The equity of China's emergency medical services from 2010-2014.

Authors:
Ke Yan
Ke Yan
Medical College of Wisconsin
United States
Yi Jiang
Yi Jiang
Yunnan Institute of Microbiology
China
Jingfu Qiu
Jingfu Qiu
Institute of Microbiology and Epidemiology
China
Xiaoni Zhong
Xiaoni Zhong
School of Public Health
China
Yang Wang
Yang Wang
Beijing Advanced Innovation Center for Food Nutrition and Human Health
China
Jing Deng
Jing Deng
Xiangya School of Public Health
Changsha Shi | China
Jingxi Lian
Jingxi Lian
The Research Center for Medicine and Social Development
Tingting Wang
Tingting Wang
West China Hospital
China

Int J Equity Health 2017 01 11;16(1):10. Epub 2017 Jan 11.

The Research Center for Medicine and Social Development, Collaborative Innovation Center of Social Risks Governance in Health, School of Public Health and Management, Chongqing Medical University, Chongqing, 400016, China.

Background: With the depth development of health care system reform in China, emergency medical services (EMS) is confronted with challenges as well as opportunities. This study aimed to analyze the equity of China's EMS needs, utilization, and resources distribution, and put forward proposal to improve the equity.

Method: Three emergency needs indicators (mortality rate of cardiovascular and cerebrovascular diseases, harm, and digestive system disease), two utilization indicators (emergency outpatient visits and rate of utilization) and one resource allocation indicator (number of EMS facilities) were collected after the review of the China Statistical Yearbook and the National Disease Surveillance System. Next, EMS related indicators were compared among 31 provinces from the eastern, central, and western regions of the country. Concentration Index (CI) were used to measure the equity of EMS needs and utilization among the western, central, and eastern regions. The Gini coefficient of demographic and geographic distribution of facilities represented the equity of resource allocation.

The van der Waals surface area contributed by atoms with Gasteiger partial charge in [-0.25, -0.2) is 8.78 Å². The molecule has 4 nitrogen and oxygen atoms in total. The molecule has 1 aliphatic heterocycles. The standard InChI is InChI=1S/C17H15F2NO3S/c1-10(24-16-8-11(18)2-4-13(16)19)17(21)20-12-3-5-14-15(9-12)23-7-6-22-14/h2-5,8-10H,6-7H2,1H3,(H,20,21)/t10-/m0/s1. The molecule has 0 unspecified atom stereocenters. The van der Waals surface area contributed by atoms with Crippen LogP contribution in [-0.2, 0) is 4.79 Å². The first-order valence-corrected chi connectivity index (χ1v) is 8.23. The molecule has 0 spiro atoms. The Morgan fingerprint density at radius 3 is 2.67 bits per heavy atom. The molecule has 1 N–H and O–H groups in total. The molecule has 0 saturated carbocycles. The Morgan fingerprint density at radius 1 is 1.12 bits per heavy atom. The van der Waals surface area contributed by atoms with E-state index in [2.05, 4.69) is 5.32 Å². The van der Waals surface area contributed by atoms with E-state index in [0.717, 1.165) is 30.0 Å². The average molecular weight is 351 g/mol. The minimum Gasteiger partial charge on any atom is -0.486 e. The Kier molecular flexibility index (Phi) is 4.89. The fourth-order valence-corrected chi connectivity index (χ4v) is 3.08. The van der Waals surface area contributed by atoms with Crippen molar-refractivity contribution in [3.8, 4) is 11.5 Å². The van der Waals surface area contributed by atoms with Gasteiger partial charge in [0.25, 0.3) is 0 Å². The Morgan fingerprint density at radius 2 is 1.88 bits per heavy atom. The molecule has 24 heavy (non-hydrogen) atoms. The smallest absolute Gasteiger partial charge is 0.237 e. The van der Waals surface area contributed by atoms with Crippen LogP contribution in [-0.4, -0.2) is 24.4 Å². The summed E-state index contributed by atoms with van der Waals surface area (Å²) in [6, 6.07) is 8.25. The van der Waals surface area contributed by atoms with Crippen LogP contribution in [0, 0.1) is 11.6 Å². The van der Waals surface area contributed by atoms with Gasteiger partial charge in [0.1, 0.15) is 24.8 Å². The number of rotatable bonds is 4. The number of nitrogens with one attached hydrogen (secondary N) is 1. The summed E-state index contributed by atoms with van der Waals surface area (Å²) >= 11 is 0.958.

Result: During 2010-2014, the CI of cardiovascular and cerebrovascular disease mortality changed from positive to negative, which indicates that the concentrated trend transferred from richer regions to the poorer area. Injury mortality (CI: range from - 0.1241to -0.1504) and digestive disease mortality (CI: range from - 0.1921 to - 0.2279) consistently concentrated in the poorer region, and the inequity among regions became more obviously year-by-year. The utilization of EMS (CI: range from 0.1074 to 0.0824) showed an improvement; however, the inequity reduced gradually. The EMS facilities distribution by population (Gini coefficient: range from 0.0922 to 0.1200) showed high equitability but the EMS facilities distribution by geography (Gini coefficient: range from 0.0922 to 0.1200) suggested a huge gap between regions because the Gini coefficients were greater than 0.5 in the past 5 years.

Conclusion: There are some inequities of needs, utilization, and resource allocation in the China EMS. The government needs to stick to the principle of increasing investment in poorer regions, perfecting ambulance configuration and improving health workers' professional skills to improve the equity and quality of EMS.

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Source
http://dx.doi.org/10.1186/s12939-016-0507-5DOI Listing
http://www.ncbi.nlm.nih.gov/pmc/articles/PMC5225518PMC
January 2017
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